A kind reader, who said she ordered my book, recently* sent me this message:
“I was wondering if you may be able to answer a question. I see so many people look at themselves and complain about how they look. It seems that so many women like to compare themselves to others. I try not to do that. However, I seem to have the opposite problem. I look at others, and I am so grateful that God has given me all that I have. But I tend to maybe look at someone else who may be less fortunate, and I think to myself, ‘How I would not like to be in the situation!’ My question: Is this normal for me to think this way?”
This woman’s question really made me think and brings up an important point about the dangers of comparison, a topic that I only skim the surface of in Weightless. The reader says she tries not to compare herself to others and seems to have found peace with the way she looks and finds herself feeling grateful more than envious. God bless her! Isn’t it wonderful to meet a woman who is confident and aware of her worth and God’s grace coursing through her so much so that she doesn’t seem to entertain any negative thoughts about her appearance? What a gift!
Yet, when I looked at her question further, I began to wonder: Are we still guilty of comparison even when we don’t find ourselves lacking but instead find ourselves feeling thankful that our lives are better or what we have is greater or perhaps how we look is prettier than how someone else looks? What should we do with feelings that we’re better off than the “less fortunate” or anyone who may not seem to have a very happy life?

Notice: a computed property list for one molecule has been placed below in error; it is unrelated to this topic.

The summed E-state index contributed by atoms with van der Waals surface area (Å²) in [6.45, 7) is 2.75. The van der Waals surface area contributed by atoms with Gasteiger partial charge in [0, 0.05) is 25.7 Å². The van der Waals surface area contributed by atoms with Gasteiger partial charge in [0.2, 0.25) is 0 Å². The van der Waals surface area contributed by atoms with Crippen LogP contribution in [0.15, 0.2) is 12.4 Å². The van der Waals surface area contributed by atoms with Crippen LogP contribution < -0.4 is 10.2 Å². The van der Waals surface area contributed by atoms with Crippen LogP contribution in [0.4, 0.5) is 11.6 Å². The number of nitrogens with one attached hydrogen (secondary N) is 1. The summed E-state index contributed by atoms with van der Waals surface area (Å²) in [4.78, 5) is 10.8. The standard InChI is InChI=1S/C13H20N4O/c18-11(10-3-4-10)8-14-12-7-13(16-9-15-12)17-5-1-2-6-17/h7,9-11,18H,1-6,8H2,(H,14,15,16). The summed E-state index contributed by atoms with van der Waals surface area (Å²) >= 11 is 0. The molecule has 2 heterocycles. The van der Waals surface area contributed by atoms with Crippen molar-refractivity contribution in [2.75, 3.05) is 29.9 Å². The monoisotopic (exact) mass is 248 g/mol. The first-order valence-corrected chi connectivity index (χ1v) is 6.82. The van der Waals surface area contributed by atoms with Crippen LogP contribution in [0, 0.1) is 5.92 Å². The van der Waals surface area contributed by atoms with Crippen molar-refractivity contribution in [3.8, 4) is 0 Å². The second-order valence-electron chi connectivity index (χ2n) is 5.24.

I say work on snuffing these feelings out just like you’d snuff out envy.
Although most women, I suspect, fall into the comparison trap because they’re feeling insecure about their own life and gifts, either way, when we compare, someone loses. We either end coming out ahead, feeling better about ourselves or our lives so that the other person is degraded or pitied – even if inadvertently. Or we feel like big losers compared to Miss Polly Perfect.
Besides, we can never fairly compare because we can’t begin to grasp the interior life of someone else or what’s going on beneath the surface – whether that outer shell is shiny and pretty or damaged and full of what appears to be abject misery.
Even those of us who don’t have our own body image problems (I can honestly say I personally know about 1.5 women who have never worried about some aspect of their appearance!) still may be tempted to size others up based upon their appearance and how it compares to our own. And I’m not just talking about how pretty a woman’s hair is or the size of her nose.
Society has taught us to assume so much based on appearance. We assume beautiful people are happy. We assume tall, lean people are athletes. We give meaning to fat and thin people. Slender, attractive men and women are always successful and popular. Whereas too often people conclude that overweight people lack confidence or perhaps self-control. We might even feel sorry for people who seem to “look” the wrong way or those who have an outward appearance that might suggest illness or a hard life. We have to fight this impulse and be wary sizing people up just by looking at them.